Sticky varieties of wood are not the most beneficial to the carving discipline, which means they are not too popular among carvers. If you have never tried wood carving in a sticky situation, then you are likely unfamiliar with how tough it is. White pine also leaves your skin covered in a black residue after you have carved it in this state.
Your wood carving knife also takes a beating from the process. Additionally, white pine is known for having quite a few knots in its composition. It allows for beautiful wood carvings if the carver is skilled enough, but a beginner is likely to have a harder time.
Of course, you can circumvent the difficulty by exclusively choosing to carve the softwood in its dried state. So, you could opt to purchase pre-dried blocks to work with, which happens to be a popular choice among woodcarvers. You do need to keep an eye out for knots as you carve your pieces though, so be careful.
Aspen wood is another delightful choice for carvings as it is incredibly soft. It is even slightly softer than basswood, so you can imagine that many pieces are carved using it as a base. The grain is straight and fine in this wood, but it does not take detail very well. Woodcarvers can be as sharp or precise as they wish when they create their pieces because aspen wood accommodates detail very well. You could use it to create simple spoons. Bowls that complement them can also be on the wood carving agenda. On the flip side, detailed heirlooms and other decorative pieces can be carved with aspen wood.
Note that as you carve this soft variety, things may get fuzzy. Aspen wood is one of those types that is known for that property. Experienced woodcarvers may know how best to avoid this and a part of the secret is keeping the carving knife blade sharp.
This is also one of those woods that is easy enough to get your hands on. If you need a soft base for wood carving that can give you the benefits of basswood while being more readily available, aspen wood is probably your best bet.
Maple wood ranges from softer to hardwood varieties. While it can be one of the visually appealing woods available, it is not the most popular choice for carving since it can be very challenging for those hoping to create something from it. First, the grain is not as straight as it is in some other varieties of wood.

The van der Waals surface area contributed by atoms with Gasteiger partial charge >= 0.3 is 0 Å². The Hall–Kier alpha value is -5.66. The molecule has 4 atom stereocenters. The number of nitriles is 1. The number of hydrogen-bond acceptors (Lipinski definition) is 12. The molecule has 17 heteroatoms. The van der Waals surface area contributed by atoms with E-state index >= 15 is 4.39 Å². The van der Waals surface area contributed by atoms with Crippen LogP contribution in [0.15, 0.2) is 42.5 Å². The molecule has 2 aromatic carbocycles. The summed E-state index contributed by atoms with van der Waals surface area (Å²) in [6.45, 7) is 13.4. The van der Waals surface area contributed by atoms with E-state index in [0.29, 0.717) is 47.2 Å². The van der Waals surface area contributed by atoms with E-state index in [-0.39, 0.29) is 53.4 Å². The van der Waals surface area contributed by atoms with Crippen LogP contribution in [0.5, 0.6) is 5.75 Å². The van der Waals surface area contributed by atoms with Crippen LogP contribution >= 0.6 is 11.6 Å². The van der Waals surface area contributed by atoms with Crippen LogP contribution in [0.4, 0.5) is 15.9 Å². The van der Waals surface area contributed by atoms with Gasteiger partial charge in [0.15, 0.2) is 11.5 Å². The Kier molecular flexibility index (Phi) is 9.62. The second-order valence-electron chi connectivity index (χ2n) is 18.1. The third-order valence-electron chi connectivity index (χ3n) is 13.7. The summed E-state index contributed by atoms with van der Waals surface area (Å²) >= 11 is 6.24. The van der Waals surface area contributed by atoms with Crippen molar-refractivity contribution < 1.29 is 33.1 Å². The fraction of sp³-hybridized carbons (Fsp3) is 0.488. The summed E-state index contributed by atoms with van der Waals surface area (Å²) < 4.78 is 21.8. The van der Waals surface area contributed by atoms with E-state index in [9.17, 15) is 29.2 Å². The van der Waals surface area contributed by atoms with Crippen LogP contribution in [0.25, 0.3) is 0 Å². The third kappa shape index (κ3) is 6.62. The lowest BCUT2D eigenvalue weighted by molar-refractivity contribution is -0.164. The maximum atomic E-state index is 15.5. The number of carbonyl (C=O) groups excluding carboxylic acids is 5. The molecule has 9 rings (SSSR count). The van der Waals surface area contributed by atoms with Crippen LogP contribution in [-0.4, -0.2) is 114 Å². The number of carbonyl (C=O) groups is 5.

The second issue with maple wood is that it can often blotch in its finished state. The issue with that is such a problem shows up in the form of a density variance.
Again, if you have experience in the wood carving discipline, you can get around these issues. Doing so gives you unmitigated access to a wood type that holds detail incredibly well and can have a high shine finish that is very visually pleasing.
Maple wood is also famous for its numerous grain names, including curly, fiddleback, birdseye, etc., that can all create some magnificent effects in your pieces. Still, it is a variety of wood that is best left to the experienced carvers, even if they are only making spoons.
Green Wood Vs. Dry Wood Carving Options
Different woods have different properties based on what varieties they are. Basswood is very soft, black walnut is a hardwood, mahogany falls in the middle, etc. However, the freshness of the cut has bearing on carvings too. A beginner may not know this, but an experienced carver knows that dry wood is not always better.
Green wood tends to be softer and easily cut, and it can grant you greater carving accuracy. Dry wood offers greater stability, is easier to find in stores, and there’s no sap to deal with. On the final point, sappy green wood is almost an instant problem unless you have much experience.
Conclusion: The Best Wood for Carving
There is no single wood type that can definitively take the top spot. Depending on your view, you may side with many other woodcarvers in saying that basswood or black walnut takes the top spot. However, as indicated at the beginning, the natural properties of the wood do not account for the whole equation.
Your skill level and your intentions also matter. For example, wood such as mahogany may not be held in as high regard as black walnut, but it is incredible for furniture. Similarly, butternut is an easy enough wood to carve and it is suitable for heirloom design.
Think about factors such as availability as well and the aesthetic you want. All that should do the trick.